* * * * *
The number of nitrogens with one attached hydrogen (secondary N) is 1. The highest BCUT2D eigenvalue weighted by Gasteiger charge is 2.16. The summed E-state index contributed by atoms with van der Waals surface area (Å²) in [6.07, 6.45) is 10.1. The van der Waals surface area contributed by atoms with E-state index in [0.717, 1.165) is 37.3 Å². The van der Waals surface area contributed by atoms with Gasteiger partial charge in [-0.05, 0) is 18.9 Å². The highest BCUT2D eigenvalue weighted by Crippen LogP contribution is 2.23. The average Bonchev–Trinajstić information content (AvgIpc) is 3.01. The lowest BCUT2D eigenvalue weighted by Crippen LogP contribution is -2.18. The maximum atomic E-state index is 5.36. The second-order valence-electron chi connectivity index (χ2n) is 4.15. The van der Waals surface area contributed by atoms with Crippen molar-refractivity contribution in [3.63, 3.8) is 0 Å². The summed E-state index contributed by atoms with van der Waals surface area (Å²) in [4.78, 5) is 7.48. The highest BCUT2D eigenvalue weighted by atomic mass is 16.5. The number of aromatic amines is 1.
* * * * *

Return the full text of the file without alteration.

The number of nitrogens with one attached hydrogen (secondary N) is 1. The highest BCUT2D eigenvalue weighted by Gasteiger charge is 2.16. The summed E-state index contributed by atoms with van der Waals surface area (Å²) in [6.07, 6.45) is 10.1. The van der Waals surface area contributed by atoms with E-state index in [0.717, 1.165) is 37.3 Å². The van der Waals surface area contributed by atoms with Gasteiger partial charge in [-0.05, 0) is 18.9 Å². The highest BCUT2D eigenvalue weighted by Crippen LogP contribution is 2.23. The average Bonchev–Trinajstić information content (AvgIpc) is 3.01. The lowest BCUT2D eigenvalue weighted by Crippen LogP contribution is -2.18. The maximum atomic E-state index is 5.36. The second-order valence-electron chi connectivity index (χ2n) is 4.15. The van der Waals surface area contributed by atoms with Crippen molar-refractivity contribution in [3.63, 3.8) is 0 Å². The summed E-state index contributed by atoms with van der Waals surface area (Å²) in [4.78, 5) is 7.48. The highest BCUT2D eigenvalue weighted by atomic mass is 16.5. The number of aromatic amines is 1.